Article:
I look for a combination of things, little details and intricacies that really make the book real. Foremost, though, I seek out compelling characters. Just as the world would be nothing but stray breezes and raindrops without people and animals, books are lonely wildernesses of words, cold and unfeeling, without characters. Beneath the action and excitement of the plot, the characters breathe miraculous life into the story. Life so miraculous that when a late night reader wrenches herself from the end of a chapter, her weary eyes screaming “you really must stop”, she goes to sleep restless and unsatisfied. Unconscious, her fingers twitch toward her bedside table where the book lies watching her, laughing silently as she struggles. You may think that it’s the blasted cliff-hanger of a chapter ending that holds the mind suspended in mid-air, but deep down you know it’s not. You wouldn’t care what happened to a napkin if it were being yanked down a river by strong currents as its friend blew alongside, up on the riverbank. No. You care about what the heck is going to happen to the character- Will they die? Will they end up in the sewer? Oh, good gosh, can they swim?!?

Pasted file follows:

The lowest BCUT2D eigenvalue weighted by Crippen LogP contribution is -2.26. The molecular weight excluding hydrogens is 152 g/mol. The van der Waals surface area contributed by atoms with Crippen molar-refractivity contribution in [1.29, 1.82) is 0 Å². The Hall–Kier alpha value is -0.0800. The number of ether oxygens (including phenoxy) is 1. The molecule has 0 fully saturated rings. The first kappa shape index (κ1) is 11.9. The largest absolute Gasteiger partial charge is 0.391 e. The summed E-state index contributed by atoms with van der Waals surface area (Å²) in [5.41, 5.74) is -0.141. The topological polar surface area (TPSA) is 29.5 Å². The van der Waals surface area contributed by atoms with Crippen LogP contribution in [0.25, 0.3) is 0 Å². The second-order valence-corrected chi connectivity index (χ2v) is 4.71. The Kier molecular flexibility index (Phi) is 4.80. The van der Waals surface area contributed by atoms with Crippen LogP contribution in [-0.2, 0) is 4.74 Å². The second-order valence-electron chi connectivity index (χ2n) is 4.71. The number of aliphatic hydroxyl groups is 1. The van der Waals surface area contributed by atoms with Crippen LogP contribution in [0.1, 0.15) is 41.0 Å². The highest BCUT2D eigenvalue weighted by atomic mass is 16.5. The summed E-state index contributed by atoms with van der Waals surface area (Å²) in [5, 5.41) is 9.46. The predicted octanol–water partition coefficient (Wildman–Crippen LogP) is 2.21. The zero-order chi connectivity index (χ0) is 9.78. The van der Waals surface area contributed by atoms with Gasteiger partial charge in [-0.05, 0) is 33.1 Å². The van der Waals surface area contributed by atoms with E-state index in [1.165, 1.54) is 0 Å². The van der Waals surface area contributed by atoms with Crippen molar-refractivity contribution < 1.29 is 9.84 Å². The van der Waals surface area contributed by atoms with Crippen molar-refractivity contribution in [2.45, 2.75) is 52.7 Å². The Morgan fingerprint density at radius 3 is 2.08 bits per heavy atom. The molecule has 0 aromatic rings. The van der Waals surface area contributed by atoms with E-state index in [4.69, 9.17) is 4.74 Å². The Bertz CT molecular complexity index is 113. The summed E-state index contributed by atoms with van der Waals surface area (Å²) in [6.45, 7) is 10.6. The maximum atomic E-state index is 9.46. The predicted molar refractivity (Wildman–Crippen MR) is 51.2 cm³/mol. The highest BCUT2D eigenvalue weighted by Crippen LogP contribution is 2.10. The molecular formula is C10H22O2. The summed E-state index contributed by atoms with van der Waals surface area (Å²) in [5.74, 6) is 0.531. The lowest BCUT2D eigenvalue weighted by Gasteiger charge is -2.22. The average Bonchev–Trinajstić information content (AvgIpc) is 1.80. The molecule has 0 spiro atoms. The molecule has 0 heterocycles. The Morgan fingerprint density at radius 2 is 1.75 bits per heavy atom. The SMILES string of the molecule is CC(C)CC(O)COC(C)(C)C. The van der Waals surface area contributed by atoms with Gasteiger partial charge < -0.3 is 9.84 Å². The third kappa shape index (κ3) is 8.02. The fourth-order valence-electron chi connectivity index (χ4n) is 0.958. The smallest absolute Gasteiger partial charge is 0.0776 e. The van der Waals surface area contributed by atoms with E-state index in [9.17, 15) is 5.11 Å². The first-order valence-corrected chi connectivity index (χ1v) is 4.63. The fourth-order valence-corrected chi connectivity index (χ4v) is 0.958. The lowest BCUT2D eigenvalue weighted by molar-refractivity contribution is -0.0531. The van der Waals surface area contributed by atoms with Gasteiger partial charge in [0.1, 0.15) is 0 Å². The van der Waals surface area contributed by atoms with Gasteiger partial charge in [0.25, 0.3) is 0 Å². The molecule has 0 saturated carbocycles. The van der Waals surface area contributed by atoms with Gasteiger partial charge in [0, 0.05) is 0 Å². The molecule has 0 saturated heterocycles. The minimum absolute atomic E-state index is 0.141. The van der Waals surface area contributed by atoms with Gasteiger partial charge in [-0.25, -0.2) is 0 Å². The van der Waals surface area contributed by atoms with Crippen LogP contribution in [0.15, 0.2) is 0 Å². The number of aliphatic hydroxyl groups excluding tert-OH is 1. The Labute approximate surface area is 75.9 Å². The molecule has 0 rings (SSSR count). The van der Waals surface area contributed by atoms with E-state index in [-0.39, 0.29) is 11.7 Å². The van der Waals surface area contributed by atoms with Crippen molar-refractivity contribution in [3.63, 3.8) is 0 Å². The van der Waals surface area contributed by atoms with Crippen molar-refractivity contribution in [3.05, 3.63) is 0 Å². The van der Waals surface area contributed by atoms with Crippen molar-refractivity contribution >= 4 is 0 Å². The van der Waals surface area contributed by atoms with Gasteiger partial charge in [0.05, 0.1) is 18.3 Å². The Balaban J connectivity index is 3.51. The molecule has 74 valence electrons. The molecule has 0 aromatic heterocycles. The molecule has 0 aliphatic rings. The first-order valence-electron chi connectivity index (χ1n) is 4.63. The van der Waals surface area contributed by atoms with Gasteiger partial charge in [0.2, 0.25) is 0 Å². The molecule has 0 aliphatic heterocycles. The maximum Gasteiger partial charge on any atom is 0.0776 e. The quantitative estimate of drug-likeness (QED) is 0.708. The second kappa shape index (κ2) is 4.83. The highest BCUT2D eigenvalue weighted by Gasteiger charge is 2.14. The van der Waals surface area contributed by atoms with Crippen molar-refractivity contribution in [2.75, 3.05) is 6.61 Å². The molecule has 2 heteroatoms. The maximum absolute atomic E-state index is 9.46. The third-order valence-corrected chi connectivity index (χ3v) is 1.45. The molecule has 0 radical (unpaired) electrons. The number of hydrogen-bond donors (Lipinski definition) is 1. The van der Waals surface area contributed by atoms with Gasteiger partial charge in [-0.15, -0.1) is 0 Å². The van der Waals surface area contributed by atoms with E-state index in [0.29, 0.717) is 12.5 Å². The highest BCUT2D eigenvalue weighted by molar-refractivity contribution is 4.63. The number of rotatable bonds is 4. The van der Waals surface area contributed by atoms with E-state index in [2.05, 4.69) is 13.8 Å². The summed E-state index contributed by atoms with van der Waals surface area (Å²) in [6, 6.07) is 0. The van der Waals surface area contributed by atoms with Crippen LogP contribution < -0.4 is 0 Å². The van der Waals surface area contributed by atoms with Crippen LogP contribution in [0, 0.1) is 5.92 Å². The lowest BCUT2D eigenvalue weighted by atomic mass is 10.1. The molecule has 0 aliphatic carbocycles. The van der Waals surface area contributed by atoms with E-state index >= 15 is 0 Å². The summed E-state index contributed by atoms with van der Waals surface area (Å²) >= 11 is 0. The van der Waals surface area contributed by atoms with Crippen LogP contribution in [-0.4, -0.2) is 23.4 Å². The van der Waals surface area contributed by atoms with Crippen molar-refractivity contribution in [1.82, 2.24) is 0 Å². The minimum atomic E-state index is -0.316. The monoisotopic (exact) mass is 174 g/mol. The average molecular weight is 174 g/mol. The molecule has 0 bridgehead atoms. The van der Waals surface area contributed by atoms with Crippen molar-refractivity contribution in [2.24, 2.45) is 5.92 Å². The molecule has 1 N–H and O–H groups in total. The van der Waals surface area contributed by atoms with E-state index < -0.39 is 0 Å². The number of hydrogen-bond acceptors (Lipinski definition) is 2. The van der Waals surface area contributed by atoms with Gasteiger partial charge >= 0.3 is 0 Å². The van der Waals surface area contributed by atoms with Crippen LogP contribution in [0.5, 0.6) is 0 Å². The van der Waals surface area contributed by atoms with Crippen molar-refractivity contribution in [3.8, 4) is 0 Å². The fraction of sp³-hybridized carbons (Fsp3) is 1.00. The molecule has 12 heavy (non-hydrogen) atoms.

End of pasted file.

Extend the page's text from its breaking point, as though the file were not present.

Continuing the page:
For the Young Adult writers out there, it’s incredibly important not to take character development lightly. Look upon your love of reading YA for guidance. Never quit reading; it’s the simplest and most enjoyable way to remind yourself why you’re spending hours slouched over a laptop, the bright screen withering your eyeballs. As you read, you’ll remember why you love the Young Adult genre, and why you particularly love those young adults on your own list of main characters.